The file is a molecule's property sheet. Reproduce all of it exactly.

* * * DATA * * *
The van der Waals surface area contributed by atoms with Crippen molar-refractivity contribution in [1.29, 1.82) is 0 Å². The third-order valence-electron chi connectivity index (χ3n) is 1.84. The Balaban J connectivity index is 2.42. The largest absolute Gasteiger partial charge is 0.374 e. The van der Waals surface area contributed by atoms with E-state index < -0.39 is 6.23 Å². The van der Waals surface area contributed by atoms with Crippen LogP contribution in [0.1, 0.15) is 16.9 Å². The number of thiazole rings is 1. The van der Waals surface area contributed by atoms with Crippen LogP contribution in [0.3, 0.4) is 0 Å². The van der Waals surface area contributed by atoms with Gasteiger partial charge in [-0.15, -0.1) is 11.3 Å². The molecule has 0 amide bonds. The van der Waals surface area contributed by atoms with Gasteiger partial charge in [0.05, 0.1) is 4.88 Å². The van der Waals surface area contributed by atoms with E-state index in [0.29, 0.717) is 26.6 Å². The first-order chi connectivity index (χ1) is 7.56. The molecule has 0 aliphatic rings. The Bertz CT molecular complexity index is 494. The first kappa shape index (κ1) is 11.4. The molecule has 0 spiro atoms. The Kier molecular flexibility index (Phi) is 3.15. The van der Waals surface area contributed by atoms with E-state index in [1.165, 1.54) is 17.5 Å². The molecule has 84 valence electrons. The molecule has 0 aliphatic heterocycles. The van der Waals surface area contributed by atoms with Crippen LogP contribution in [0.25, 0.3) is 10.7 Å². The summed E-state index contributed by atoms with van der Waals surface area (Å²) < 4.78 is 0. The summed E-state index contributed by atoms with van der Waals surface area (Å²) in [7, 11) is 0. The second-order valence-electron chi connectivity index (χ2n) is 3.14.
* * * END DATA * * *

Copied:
The van der Waals surface area contributed by atoms with Crippen molar-refractivity contribution in [1.29, 1.82) is 0 Å². The third-order valence-electron chi connectivity index (χ3n) is 1.84. The Balaban J connectivity index is 2.42. The largest absolute Gasteiger partial charge is 0.374 e. The van der Waals surface area contributed by atoms with E-state index < -0.39 is 6.23 Å². The van der Waals surface area contributed by atoms with Crippen LogP contribution in [0.1, 0.15) is 16.9 Å². The number of thiazole rings is 1. The van der Waals surface area contributed by atoms with Crippen LogP contribution in [0.3, 0.4) is 0 Å². The van der Waals surface area contributed by atoms with Gasteiger partial charge in [-0.15, -0.1) is 11.3 Å². The molecule has 0 amide bonds. The van der Waals surface area contributed by atoms with Gasteiger partial charge in [0.05, 0.1) is 4.88 Å². The van der Waals surface area contributed by atoms with E-state index in [0.29, 0.717) is 26.6 Å². The first-order chi connectivity index (χ1) is 7.56. The molecule has 0 aliphatic rings. The Bertz CT molecular complexity index is 494. The first kappa shape index (κ1) is 11.4. The molecule has 0 spiro atoms. The Kier molecular flexibility index (Phi) is 3.15. The van der Waals surface area contributed by atoms with E-state index in [1.165, 1.54) is 17.5 Å². The molecule has 84 valence electrons. The molecule has 0 aliphatic heterocycles. The van der Waals surface area contributed by atoms with Crippen LogP contribution in [0.25, 0.3) is 10.7 Å². The summed E-state index contributed by atoms with van der Waals surface area (Å²) < 4.78 is 0. The summed E-state index contributed by atoms with van der Waals surface area (Å²) in [7, 11) is 0. The second-order valence-electron chi connectivity index (χ2n) is 3.14.